But let’s look at the concept of customer experience. When you walked into Packer’s it was a lot like walking into a
Now, walk into Scheirra’s. It’s quiet, and not quite as bright. He wasn’t trying to hide anything mind you it was just the style of store. But what hit’s you the most is the aroma of fresh vegetables. I mean, the place smelled GREEN in a really nice kind of way. You always knew when the bananas were ripe; the onions smelled of fresh earth. The green beans were as snappy as twigs. The floor board creaked, the scales groaned when weighing produce. And Mr. Scheirra was always changing out the produce to make sure it was fresh. You couldn’t get a better sell by date meter than his nose. Even for a five year old it was heaven. It was a place for a slower pace of life.
Ever been to a green grocer? They still have them around, but they are mostly ethnic specialty stores with high prices. What we have now are huge Wal-Mart and Target stores, incredibly large grocery chains and even huge specialty stores that you almost have to pay a tax just to get into.
And yet a sincere lack of ambiance in the old fashioned sense of the word; all cold and gleaming. Now, back to the future and books.
Amazon and Macmillan are setting the playing field for the next ten years at least. (I figure by then people will have printers sophisticated enough to print and bind their own books at home. Hell, they have printers that you can buy to build 3-D products like teapots right now, for way less than a thousand dollars.) We are being locked in slowly to a mass-market way of life. If a book or magazine doesn’t sell really well, it disappears. Short fiction is going the way of the dinosaur; is Ellery Queen Magazine being printed anymore? I don’t know; I haven’t seen the shelves lately. My own genre is suffering, because there seems to be no way to stop the onslaught of greed and corruption that is threatening the industry that brought us the printing press, the Gutenberg Bible and a general increase in the ease of knowledge transfer.
My own solution is a partial one. When you buy a piece of literature, you then own the rights to it legally in every format; printed page, audio, 3-D Smellorama. You get the idea. Let’s move away from media ownership and into the area of knowledge ownership. Let’s look at what is really going on behind closed doors in the publishing industry.
Support the people that are trying to make the next ten years of publishing work for us, instead of against us. People like Cory Doctorow, Eric Flint and the late Jim Baen.
To quote one of my favorite philosophers (
What’s you’re take on this? Throw me some ideas and let’s see what we can come up with!
Saturday, December 19, 2009
Saturday, November 14, 2009
Thursday, October 15, 2009
Sunday, October 4, 2009
Wednesday, September 30, 2009
Thursday, September 17, 2009
Wednesday, August 19, 2009
What sets the annual Armadillo Con in
One of the most important aspects for me, was the annual Writer’s Workshop. Here, a group of novice writers are exposed to seasoned professionals who share their experiences and techniques. I want to publicly acknowledge this year’s coordinators, Stina Leicht and Melissa Tyler. They did a marvelous job of running the workshop and procuring a really top-flight panel of judges, including Jim Frenkel (a Senior Editor with Tor Books), majorly talented authors like Scott Lynch (“The Lies of Lock Lamora”), Patrice Sarath (“Gordath Woods”), Sharon Shinn (“Samaria” and “Twelve Houses” series), and other notables like Matthew Bey (local Austin writer and editor of the print magazine “Space Squid”) and Nancy Hightower, who is not only an author (“Devouring Winter” ), but also teaches college courses about writing. There were many more, so here is a link to the total list of instructors.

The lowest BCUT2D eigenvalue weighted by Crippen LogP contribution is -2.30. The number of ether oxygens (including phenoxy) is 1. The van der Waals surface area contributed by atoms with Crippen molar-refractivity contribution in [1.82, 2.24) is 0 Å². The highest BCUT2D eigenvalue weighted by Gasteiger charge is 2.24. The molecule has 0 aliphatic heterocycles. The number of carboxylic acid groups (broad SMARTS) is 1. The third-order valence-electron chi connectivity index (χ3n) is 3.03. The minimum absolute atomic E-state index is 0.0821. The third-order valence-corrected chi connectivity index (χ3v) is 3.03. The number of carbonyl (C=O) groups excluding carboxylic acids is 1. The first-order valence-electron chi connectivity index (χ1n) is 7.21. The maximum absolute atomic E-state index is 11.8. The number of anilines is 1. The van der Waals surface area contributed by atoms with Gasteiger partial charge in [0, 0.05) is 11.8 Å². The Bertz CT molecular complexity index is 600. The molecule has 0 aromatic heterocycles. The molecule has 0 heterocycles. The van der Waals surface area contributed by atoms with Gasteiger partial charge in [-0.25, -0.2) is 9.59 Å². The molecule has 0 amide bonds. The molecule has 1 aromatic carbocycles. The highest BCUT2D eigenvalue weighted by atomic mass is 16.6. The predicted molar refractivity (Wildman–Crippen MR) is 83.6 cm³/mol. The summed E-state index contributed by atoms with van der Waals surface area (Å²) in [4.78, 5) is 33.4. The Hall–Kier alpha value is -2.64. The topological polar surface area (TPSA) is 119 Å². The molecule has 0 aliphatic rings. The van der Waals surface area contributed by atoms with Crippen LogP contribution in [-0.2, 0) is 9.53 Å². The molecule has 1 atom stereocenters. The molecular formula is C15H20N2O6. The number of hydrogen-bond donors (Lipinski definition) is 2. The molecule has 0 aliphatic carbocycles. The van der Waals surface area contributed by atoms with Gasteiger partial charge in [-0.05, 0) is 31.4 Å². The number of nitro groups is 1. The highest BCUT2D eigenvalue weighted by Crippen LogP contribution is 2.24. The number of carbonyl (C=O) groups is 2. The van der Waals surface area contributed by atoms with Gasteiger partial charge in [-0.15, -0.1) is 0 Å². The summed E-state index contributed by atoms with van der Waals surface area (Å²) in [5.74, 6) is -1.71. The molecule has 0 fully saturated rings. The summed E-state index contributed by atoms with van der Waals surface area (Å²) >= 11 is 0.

After a morning session of discussion, Scott Lynch held a great game where people would be picked out to construct a story based upon statements from a previous contestant. The stories built up nicely, until some editorial comments were thrown in like “add a talking beagle to your plot”. It was hilarious!
After lunch, we all broke up into separate groups to critique stories we had brought to the Workshop. There were five or six novices and two professional writers in each group. Our group had Sharon Shinn and Patrice Sarath. There were some amazing stories in our group! (Mine will be amazing once I get that pesky Point of View thing sorted out!) The critiques themselves were excellent and very beneficial. The workshop alone was worth the cost of the whole Con.
After the Workshop, the convention officially opened. Kim Antell gave a great talk on what to expect at the Con, and Scott Bobo mixed some really mad martini’s.
The panels at the Con were an amazing mix. Everything from
There were also lots of author readings. My favorites were Rob Rodgers reading from his newest endeavor,
Speaking of James P. Hogan, I spent a delightful time talking to him and his wife Sheryl. I have been reading his works since the early seventies, and have them on my list as perennial re-reads. He told some great stories about his life and the publishing industry. We also shared funny stories from our respective careers in the computer industry. His reading was especially enjoyable; his dry wit, humor and delivery dovetailed nicely with the segments he read.
I was also able to spend a little bit of time with Guest of Honor Scott Lynch. He is such an open and engaging individual, with lots of energy. Expect great things from this guy!
One of the great things about this Con is the ability to just sit and chat with authors from near and far. Exchanging ideas, funny stories and getting lots of advice from people who have been through it all adds a special zest to your evening!
I want to thank the Con Committee for a wonderful job. See you next year!